New Pennsylvania Registration Data

The Pennsylvania Department of State has released a voter registration tally for the May 2017 primary, which was held earlier this week. The percentages are: Democratic 47.94%; Republican 38.29%; Libertarian .55%; Green .15%; other and independent 13.08%.

In November 2016, the percentages were: Democratic 48.34%; Republican 37.85%; Libertarian .56%; Green .16%; other and independent 13.09%. Thanks to Michael for the link.


Comments

New Pennsylvania Registration Data — 6 Comments

  1. Interesting that both minor parties and independents took slight hits, DEMs down 0.4 and REPs up 0.44. I wonder why the swing toward the GOP.

  2. This tally shows a lower number of registered voters than there were in November 2016. That means the government purged the rolls somewhat. Democrats tend to be more mobile so they tend to lose registrants at a higher rate than Republicans, after a purge.

  3. The Republican registrations are fresher. From November 2015 to April 2016, R +146, D +89, O -44, reflecting registration to vote in the closed primaries.

    From April 2016 to November 2016: R +175K, D +155K, O +119K, buoyed by enthusiasm for Trump and the presidential election. The independent share of the increase was almost twice their share of the total registration. If you are pretty apolitical, you might register if someone shoves a card in your face, but you won’t choose a party, and you might not vote. This surge in independent/indifferent voters happens every election year, particularly presidential election years.

    Comparing 2008 to 2012, the Democratic vote total dropped by -286K, while the Republican vote increased by only +25K. Obama enthusiasts were dropping out, they weren’t switching to Romney.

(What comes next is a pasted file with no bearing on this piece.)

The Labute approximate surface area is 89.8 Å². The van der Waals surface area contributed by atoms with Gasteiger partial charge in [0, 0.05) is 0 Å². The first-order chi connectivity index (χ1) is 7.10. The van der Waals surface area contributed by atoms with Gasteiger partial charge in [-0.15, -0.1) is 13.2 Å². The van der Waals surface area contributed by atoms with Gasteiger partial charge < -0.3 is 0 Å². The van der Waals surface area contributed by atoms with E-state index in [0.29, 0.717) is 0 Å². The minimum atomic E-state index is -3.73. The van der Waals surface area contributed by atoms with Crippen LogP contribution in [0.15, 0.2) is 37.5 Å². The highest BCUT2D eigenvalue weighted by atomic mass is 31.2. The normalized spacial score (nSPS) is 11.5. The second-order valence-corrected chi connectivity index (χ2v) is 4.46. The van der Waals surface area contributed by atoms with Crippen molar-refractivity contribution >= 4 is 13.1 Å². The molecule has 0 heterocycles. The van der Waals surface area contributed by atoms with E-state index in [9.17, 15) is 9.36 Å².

From 2012 to 2016, the Democratic vote total dropped by only -64K, while the Republican vote increased by 290K. Again it was not people switching, so much as Trump support from voters who did not regularly vote in the past.

    It is hard to remove voters from the rolls. If they die in Pennsylvania, elections officials will likely know about. But if you move, there is a very strong chance that they won’t be aware of. Pennsylvania uses the list of change of address filed with the USPS, but most person don’t bother. And even then you have to contact the voter and confirm that they are living elsewhere. If they fail to make contact, they have to wait two federal elections before they can be purged. So you are seeing people who registered, perhaps for the first time, to vote for Obama. If election officials lost track of them, and they hadn’t voted for two elections, they are now being purged.

    If someone registered to vote in 2016, they likely voted in Pennsylvania. If someone didn’t vote in 2016, but were registered in the past, they likely moved and/or died.

    Democratic registration peaked at 51.22% in November 2009, when Republican registration had a trough of 36.93%. Since then, Democratic registration has dropped to 47.94%, while Republican registration has increased to 38.29%. The increase in Democratic registration in 2008 was massive (+597K), that of the Republicans in 2016 merely huge (+321K).

    Pennsylvania does use changes in address from driver’s license to track inter-county movers. If someone has changed their license to a different county, they may be contacted to switch their registration. This is a fairly new program.

  4. Richard:
    Was is it that the Constitution Party registration is not listed separately from the Other voters?

  5. Pennsylvania election officials do keep track of the number of Constitution Party registrants, but they don’t reveal it publicly because it doesn’t have the same status as the Green and Libertarian Parties. Those latter two parties each had a statewide nominee who met the vote test. The Constitution Party didn’t meet the vote test. The vote test doesn’t actually put a party on the ballot but it does give it certain privileges.

  6. Pennsylvania does maintain party registration. If you look at historical registration numbers, the Green and Libertarian parties disappear, and the “Other parties” gets a bump, and then a few years later they get listed again, with the numbers roughly the same as before.

Leave a Reply

Your email address will not be published. Required fields are marked *